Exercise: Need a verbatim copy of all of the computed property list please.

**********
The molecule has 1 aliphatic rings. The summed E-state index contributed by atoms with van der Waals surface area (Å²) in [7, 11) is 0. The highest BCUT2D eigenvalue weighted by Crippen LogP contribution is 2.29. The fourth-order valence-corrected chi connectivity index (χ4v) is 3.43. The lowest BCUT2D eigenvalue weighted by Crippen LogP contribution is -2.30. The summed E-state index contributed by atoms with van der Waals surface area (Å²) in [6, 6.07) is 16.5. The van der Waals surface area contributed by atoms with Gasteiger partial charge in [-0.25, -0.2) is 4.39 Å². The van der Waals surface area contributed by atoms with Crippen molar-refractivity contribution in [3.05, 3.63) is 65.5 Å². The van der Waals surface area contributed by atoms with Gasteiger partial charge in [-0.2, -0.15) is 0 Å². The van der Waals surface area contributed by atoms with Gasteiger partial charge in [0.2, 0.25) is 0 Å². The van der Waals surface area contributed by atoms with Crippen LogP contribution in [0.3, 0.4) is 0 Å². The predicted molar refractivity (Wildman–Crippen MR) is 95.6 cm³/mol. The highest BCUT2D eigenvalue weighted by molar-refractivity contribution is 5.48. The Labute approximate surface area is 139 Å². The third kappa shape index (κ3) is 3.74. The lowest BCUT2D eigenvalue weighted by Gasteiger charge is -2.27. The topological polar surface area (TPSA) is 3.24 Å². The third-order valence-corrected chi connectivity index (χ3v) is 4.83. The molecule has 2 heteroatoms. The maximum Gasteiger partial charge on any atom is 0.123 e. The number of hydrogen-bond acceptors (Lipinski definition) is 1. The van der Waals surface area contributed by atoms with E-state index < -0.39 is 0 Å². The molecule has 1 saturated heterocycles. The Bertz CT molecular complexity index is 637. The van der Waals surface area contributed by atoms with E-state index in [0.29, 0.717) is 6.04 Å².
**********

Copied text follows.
The molecule has 1 aliphatic rings. The summed E-state index contributed by atoms with van der Waals surface area (Å²) in [7, 11) is 0. The highest BCUT2D eigenvalue weighted by Crippen LogP contribution is 2.29. The fourth-order valence-corrected chi connectivity index (χ4v) is 3.43. The lowest BCUT2D eigenvalue weighted by Crippen LogP contribution is -2.30. The summed E-state index contributed by atoms with van der Waals surface area (Å²) in [6, 6.07) is 16.5. The van der Waals surface area contributed by atoms with Gasteiger partial charge in [-0.25, -0.2) is 4.39 Å². The van der Waals surface area contributed by atoms with Crippen molar-refractivity contribution in [3.05, 3.63) is 65.5 Å². The van der Waals surface area contributed by atoms with Gasteiger partial charge in [-0.2, -0.15) is 0 Å². The van der Waals surface area contributed by atoms with Gasteiger partial charge in [0.2, 0.25) is 0 Å². The van der Waals surface area contributed by atoms with Crippen LogP contribution in [0.3, 0.4) is 0 Å². The predicted molar refractivity (Wildman–Crippen MR) is 95.6 cm³/mol. The highest BCUT2D eigenvalue weighted by molar-refractivity contribution is 5.48. The Labute approximate surface area is 139 Å². The third kappa shape index (κ3) is 3.74. The lowest BCUT2D eigenvalue weighted by Gasteiger charge is -2.27. The topological polar surface area (TPSA) is 3.24 Å². The third-order valence-corrected chi connectivity index (χ3v) is 4.83. The molecule has 2 heteroatoms. The maximum Gasteiger partial charge on any atom is 0.123 e. The number of hydrogen-bond acceptors (Lipinski definition) is 1. The van der Waals surface area contributed by atoms with E-state index < -0.39 is 0 Å². The molecule has 1 saturated heterocycles. The Bertz CT molecular complexity index is 637. The van der Waals surface area contributed by atoms with E-state index in [0.29, 0.717) is 6.04 Å².